Made In Ontario: Icewine | Ontario Culinary
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Made In Ontario: Icewine

One the most common questions we get asked is: What is Ontario food? With our new series, Made In Ontario, we’re spotlighting the treasures, tastes and traditions that make up our fledgling food culture.

Volume V: Icewine

Ice wine is a type of dessert wine produced from grapes that have been frozen while still attached to the vine.

As the grapes ripen and the temperatures drop, they start to dry and shrivel. Once the temperature drops to -8 degrees for a minimum of 4 days, they are ready to be hand picked. The sugars do not freeze, but the water in the grape does. That means that after pressing, you’re left with a more concentrated juice, and very little of it. It’s a fickle process because if a freeze does not come quickly enough, the grapes may rot and the crop will be lost. If it lasts to long, the grapes may be to hard to press — as was the case at Vineland Estates in the 1990s, when their pneumatic press gave out while pressing frozen grapes after a -20 deep freeze.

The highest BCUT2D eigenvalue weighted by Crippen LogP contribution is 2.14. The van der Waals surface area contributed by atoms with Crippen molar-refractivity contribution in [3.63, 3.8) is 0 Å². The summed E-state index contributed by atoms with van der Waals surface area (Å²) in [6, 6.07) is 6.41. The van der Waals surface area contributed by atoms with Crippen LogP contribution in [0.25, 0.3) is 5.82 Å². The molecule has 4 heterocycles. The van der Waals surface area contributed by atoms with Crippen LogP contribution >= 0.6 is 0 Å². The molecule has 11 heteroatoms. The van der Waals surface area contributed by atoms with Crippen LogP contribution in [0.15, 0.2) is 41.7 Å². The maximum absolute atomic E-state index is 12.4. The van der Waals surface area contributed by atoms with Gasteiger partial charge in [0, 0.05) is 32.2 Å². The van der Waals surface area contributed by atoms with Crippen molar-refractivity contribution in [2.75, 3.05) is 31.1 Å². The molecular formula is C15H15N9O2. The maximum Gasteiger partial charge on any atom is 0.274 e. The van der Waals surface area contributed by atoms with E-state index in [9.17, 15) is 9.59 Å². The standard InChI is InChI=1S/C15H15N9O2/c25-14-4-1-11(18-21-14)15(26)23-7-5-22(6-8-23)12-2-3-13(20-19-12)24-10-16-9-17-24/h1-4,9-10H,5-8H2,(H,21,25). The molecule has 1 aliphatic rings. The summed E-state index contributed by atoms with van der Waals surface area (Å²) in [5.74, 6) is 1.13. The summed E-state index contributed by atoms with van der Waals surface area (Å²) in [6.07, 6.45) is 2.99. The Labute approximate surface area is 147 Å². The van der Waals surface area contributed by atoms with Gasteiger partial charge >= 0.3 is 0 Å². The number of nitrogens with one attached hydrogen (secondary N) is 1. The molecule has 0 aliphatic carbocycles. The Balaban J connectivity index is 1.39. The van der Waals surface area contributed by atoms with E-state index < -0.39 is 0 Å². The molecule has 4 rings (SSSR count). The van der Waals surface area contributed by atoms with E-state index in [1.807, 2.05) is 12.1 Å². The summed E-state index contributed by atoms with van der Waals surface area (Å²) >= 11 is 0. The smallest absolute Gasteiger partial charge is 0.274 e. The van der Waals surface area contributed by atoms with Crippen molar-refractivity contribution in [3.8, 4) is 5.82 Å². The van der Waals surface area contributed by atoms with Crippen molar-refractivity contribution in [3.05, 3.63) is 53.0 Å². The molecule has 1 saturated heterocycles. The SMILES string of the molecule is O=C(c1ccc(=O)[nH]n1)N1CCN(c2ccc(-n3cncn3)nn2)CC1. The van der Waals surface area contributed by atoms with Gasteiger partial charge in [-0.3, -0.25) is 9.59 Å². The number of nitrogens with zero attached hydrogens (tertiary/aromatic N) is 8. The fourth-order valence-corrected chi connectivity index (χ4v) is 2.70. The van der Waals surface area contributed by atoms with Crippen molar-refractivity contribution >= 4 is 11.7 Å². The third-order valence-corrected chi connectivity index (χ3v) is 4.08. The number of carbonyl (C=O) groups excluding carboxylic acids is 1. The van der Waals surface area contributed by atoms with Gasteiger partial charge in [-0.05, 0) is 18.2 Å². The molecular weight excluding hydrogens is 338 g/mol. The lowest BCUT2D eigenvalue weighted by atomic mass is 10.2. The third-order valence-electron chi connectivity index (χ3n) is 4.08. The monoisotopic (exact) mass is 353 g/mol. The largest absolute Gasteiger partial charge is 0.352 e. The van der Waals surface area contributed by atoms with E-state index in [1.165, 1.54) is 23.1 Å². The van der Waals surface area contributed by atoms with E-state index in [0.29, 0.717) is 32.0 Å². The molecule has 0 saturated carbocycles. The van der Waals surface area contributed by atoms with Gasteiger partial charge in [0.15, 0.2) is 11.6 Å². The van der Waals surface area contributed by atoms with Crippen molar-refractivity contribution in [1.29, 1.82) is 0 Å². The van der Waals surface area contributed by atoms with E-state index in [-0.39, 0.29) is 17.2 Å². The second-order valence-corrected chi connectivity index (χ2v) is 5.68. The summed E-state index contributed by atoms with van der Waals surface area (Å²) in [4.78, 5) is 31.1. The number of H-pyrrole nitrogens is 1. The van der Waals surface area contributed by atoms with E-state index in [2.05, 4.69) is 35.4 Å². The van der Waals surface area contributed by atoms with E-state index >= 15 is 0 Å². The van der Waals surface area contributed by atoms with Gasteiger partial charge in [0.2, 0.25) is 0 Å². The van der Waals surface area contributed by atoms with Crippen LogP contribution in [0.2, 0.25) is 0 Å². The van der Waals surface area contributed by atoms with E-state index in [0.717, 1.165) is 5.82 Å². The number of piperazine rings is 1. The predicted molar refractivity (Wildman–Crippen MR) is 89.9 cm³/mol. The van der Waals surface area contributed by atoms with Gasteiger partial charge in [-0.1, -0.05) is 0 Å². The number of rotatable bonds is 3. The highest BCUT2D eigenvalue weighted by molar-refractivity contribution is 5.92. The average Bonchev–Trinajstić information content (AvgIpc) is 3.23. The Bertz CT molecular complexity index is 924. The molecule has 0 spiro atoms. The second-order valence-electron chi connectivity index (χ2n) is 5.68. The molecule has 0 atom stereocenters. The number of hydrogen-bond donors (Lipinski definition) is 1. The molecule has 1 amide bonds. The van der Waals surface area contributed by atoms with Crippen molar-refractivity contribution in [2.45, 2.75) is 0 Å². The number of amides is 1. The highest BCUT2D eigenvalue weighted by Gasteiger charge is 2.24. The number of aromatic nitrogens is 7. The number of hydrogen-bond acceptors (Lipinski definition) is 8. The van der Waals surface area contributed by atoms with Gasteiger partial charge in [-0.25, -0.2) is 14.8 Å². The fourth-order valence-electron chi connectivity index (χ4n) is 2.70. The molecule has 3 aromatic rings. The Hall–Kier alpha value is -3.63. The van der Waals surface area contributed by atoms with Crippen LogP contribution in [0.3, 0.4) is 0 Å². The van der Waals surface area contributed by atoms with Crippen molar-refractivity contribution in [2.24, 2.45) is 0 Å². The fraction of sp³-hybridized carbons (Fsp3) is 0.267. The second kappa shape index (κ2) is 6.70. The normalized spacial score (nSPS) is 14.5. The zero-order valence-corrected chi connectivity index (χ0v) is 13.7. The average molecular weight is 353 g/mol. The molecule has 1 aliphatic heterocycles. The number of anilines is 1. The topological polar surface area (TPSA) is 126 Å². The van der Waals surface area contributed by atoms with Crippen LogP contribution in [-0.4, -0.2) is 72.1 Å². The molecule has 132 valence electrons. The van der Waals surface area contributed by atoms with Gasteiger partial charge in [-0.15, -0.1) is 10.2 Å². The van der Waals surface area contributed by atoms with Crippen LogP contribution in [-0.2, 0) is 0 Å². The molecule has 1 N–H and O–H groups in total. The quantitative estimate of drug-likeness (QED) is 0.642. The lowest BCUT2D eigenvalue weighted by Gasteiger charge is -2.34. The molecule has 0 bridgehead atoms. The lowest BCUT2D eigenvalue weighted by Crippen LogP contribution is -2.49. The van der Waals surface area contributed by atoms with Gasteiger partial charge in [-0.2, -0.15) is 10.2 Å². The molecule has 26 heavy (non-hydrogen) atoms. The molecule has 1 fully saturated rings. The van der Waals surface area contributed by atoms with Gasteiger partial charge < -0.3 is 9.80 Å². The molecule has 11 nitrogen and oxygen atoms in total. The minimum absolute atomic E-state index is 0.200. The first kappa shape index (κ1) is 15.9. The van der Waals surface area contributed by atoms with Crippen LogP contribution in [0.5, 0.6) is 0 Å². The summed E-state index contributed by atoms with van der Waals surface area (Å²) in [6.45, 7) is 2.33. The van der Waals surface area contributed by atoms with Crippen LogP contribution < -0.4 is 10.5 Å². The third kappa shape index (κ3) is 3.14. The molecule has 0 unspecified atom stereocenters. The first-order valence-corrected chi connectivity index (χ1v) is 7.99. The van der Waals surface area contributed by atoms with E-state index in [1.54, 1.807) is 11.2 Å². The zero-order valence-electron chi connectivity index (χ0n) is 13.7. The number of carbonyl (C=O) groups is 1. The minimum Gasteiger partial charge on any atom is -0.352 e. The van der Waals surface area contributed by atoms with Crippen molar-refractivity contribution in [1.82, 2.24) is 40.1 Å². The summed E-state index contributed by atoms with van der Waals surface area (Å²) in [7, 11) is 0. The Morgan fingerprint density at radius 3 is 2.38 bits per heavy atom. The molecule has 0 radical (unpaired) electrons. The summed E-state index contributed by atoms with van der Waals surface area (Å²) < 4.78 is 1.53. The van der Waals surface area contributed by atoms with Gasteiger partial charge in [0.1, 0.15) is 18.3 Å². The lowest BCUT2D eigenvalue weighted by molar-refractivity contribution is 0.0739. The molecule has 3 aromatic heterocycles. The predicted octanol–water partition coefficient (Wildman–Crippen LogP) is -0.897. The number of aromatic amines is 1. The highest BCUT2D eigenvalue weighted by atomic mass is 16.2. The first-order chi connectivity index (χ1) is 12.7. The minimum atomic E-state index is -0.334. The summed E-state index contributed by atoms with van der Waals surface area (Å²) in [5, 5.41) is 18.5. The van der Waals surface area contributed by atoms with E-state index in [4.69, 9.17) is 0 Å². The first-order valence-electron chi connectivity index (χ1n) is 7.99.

For icewine to be icewine, it must have at least 35 brix of sugar. The high sugar level in the juice leads to a slower-than-normal fermentation. It may take months to complete the fermentation, unlike with table wines.

So, when you combine the difficulty in harvesting, pressing and fermentation, you know you’re enjoying is a very precious commodity.

Best spot to find it: On dessert menus in restaurants across the province. In the winter months, there are also celebrations across the Niagara Region dedicated to this hot (or should we say cold?) commodity!

Producer who does it right: Inniskillin is one of the oldest icewine producers in Ontario — and to this day, one of the most celebrated.

We really love it: Turned into pillow-y marshmallows, like those at Peller Estates, to be roasted by the fire!

What makes Ontario icewine so special?

In contrast to most other wine-producing regions in the world, Ontario, particularly the Niagara Peninsula, consistently undergoes freezing in winter. It’s just one more way the area’s terroir is so unique. It’s also likely why we’ve become the world’s largest ice wine producer. Before Inniskillin brought home  the Grand Prix d’Honneur at 1991 Vinexpo in France for their 1989 Vidal Icewine, we didn’t have a wine region. Icewine helped put Ontario, and Canada, on world stage… paving the way for our reds, whites and bubbles!